SOCHI, Russia --Tina Maze earned her second gold medal of the Sochi Olympics on Tuesday, winning from the front in a rainy and snowy giant slalom.
Wearing bib No. 1, Maze skied through the gates cleanly to defend her big first-run lead and finish 0.07 seconds ahead of Anna Fenninger of Austria.
Defending champion Viktoria Rebensburg of Germany was third, trailing 0.27 behind Maze's two-run time of 2 minutes 36.87 seconds.
American teenager Mikaela Shiffrin placed fifth in her Olympic debut.
Maze celebrated by belly-flopping onto the snow and pretending to swim the breaststroke.
She added giant slalom gold in the rain to the tie for victory in a sunbathed downhill last week. The 30-year-old Maze also won giant slalom silver at the 2010 Vancouver Olympics.
One absentee in the original 90-racer lineup was Maria Hoefl-Riesch of Germany, who skipped her weakest event because of a cold and breathing problems.
Hoefl-Riesch, the super-combined champion and super-G silver medalist, went to the course to warm up Tuesday but chose not to race. She is expected to defend her slalom title on Friday and challenge for a record-equaling fourth career Olympic gold in women's Alpine skiing.
Julia Mancuso, giant slalom champion at the 2006 Turin Olympics, skied out midway down the last slope in her final event.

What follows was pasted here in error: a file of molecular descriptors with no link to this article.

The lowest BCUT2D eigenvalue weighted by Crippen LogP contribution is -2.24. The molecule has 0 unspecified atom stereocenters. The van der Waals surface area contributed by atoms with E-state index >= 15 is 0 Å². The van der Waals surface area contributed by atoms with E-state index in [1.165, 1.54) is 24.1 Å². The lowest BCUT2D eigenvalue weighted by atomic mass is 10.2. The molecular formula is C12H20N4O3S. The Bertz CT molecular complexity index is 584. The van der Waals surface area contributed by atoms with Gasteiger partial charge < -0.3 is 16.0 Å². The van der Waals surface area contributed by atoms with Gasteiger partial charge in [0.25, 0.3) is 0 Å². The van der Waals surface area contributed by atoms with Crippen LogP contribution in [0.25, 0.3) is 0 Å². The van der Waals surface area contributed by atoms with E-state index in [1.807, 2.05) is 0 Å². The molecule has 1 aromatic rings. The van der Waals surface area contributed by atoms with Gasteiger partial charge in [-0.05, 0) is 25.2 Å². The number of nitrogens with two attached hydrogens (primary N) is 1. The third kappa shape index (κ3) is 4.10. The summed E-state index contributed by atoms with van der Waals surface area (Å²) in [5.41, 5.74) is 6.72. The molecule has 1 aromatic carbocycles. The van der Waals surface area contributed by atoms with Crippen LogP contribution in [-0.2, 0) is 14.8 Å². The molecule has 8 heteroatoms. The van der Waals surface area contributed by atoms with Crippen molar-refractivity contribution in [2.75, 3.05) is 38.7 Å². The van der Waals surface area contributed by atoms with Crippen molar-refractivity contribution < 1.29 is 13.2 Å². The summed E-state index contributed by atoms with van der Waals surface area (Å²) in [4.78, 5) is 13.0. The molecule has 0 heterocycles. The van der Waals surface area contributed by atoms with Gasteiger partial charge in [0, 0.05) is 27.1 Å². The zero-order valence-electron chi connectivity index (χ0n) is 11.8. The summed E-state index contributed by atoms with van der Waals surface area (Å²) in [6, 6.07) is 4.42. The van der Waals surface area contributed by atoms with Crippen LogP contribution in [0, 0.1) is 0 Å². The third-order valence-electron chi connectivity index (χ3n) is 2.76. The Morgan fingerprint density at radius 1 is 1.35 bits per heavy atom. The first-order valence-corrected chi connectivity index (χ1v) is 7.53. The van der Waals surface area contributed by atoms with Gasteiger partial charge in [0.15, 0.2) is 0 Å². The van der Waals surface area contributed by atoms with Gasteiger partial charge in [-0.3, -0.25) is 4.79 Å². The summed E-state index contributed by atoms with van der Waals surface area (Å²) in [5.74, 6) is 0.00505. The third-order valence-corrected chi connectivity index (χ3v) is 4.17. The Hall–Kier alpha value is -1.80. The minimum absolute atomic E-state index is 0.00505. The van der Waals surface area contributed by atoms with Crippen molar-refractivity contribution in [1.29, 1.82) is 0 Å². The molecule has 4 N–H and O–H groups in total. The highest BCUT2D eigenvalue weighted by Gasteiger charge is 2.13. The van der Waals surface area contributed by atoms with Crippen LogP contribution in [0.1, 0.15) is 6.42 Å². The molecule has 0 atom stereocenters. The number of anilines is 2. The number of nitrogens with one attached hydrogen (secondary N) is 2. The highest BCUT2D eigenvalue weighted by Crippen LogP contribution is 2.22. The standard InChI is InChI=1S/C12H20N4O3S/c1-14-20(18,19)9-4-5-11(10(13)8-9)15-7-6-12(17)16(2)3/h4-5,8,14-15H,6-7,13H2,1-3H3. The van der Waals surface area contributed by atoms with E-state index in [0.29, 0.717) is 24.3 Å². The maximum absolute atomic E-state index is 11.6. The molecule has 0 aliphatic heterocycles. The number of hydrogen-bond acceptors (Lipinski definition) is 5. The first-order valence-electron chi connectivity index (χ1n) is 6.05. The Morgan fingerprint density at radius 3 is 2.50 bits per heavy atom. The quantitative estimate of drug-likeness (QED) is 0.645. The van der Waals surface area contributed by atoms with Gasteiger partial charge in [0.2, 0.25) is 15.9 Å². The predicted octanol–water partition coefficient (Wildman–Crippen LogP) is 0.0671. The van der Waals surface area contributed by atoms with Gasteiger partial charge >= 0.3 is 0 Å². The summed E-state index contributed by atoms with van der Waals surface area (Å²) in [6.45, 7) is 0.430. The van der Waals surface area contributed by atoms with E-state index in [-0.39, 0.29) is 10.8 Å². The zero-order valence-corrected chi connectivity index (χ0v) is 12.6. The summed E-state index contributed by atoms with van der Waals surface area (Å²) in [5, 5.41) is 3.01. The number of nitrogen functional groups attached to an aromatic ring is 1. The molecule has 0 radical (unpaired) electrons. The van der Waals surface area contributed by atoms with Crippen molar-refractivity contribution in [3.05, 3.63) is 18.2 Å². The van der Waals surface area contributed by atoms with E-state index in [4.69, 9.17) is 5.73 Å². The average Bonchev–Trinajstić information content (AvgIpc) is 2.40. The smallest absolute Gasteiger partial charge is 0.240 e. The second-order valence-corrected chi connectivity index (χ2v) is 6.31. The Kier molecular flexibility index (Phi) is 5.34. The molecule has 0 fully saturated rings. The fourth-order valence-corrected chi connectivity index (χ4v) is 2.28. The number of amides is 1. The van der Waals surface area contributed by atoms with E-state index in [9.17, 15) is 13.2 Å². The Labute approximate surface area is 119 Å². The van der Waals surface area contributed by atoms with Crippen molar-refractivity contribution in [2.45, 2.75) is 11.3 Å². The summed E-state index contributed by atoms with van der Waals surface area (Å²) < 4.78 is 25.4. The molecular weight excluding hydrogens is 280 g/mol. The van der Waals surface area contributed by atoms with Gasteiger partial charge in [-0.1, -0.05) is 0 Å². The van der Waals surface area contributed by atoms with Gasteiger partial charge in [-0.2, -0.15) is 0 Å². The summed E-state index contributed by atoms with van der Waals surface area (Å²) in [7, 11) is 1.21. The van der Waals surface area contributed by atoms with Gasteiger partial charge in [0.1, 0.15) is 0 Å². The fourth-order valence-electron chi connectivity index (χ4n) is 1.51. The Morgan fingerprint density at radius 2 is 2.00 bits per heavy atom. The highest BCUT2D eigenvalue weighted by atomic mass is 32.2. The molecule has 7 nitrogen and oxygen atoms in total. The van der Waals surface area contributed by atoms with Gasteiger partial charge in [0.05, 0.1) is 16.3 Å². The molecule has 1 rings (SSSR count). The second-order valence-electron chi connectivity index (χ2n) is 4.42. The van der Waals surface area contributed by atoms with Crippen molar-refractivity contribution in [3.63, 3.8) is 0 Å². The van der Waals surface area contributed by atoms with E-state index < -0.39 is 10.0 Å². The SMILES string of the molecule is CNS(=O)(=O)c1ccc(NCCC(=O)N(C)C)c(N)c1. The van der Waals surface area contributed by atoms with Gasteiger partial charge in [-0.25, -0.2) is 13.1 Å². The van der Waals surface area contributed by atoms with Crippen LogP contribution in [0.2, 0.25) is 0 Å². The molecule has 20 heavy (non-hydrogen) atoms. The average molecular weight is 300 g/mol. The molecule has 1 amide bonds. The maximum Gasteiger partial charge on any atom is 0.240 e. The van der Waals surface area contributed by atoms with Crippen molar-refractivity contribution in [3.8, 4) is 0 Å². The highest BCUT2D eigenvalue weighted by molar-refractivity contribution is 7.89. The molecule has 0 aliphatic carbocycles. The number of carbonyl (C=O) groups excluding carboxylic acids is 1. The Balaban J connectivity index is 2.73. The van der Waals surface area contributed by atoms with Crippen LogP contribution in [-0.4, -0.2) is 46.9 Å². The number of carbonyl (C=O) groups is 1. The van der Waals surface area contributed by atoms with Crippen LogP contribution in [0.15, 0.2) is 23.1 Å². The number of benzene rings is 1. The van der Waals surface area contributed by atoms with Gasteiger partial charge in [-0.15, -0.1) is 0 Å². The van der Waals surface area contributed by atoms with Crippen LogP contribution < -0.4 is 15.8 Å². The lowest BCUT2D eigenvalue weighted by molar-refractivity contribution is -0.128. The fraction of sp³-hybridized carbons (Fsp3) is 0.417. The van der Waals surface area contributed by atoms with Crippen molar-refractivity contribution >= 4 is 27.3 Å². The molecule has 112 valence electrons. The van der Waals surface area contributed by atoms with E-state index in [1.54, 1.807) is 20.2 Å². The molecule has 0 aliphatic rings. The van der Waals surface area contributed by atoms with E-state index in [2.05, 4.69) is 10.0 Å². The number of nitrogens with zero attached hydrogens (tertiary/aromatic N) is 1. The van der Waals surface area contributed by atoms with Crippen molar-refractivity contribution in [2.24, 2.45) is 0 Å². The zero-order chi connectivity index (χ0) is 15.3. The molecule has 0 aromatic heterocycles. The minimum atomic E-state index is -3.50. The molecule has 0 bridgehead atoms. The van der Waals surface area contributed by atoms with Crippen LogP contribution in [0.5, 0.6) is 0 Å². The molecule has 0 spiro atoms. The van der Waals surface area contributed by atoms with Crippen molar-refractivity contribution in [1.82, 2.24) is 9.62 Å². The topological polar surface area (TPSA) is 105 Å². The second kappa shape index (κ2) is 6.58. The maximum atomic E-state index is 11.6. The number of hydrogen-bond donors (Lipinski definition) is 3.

“That's a wrap for me here in Sochi. It's been inspiring! Thanks for all the support and Love! (hash)GoUSA!!! Now I get to celebrate my Bronze!!!,” Mancuso, who got her medal in super-combined, wrote on her Twitter account.
Maze has been the most consistent women's skier at the Sochi Games. Mancuso edged her off the super-combined podium by just 0.10 seconds and she was fifth in super-G.
Her victory Tuesday recaptured her standout form in GS last season when she had top-three finishes in all 10 races, including a silver medal at the world championships.
Driving snow and sleet delayed the second run for nearly 15 minutes from its scheduled 1 p.m. start, though it slowed to a drizzle when the medal contenders raced.
Course workers scattered salt to firm the snow surface, which was already softened by days of sunshine.
The first run was completed in the morning despite persistent rain on lower sections and the first snowfall at the Sochi Olympics higher up.
Racers struggled to carve clean turns as their skis pushed the soft snow aside.
“It's like skiing on sugar,” sixth-place finisher Maria Pietilae-Holmner of Sweden said after the first run. “It's hard to ski the way you want to ski.”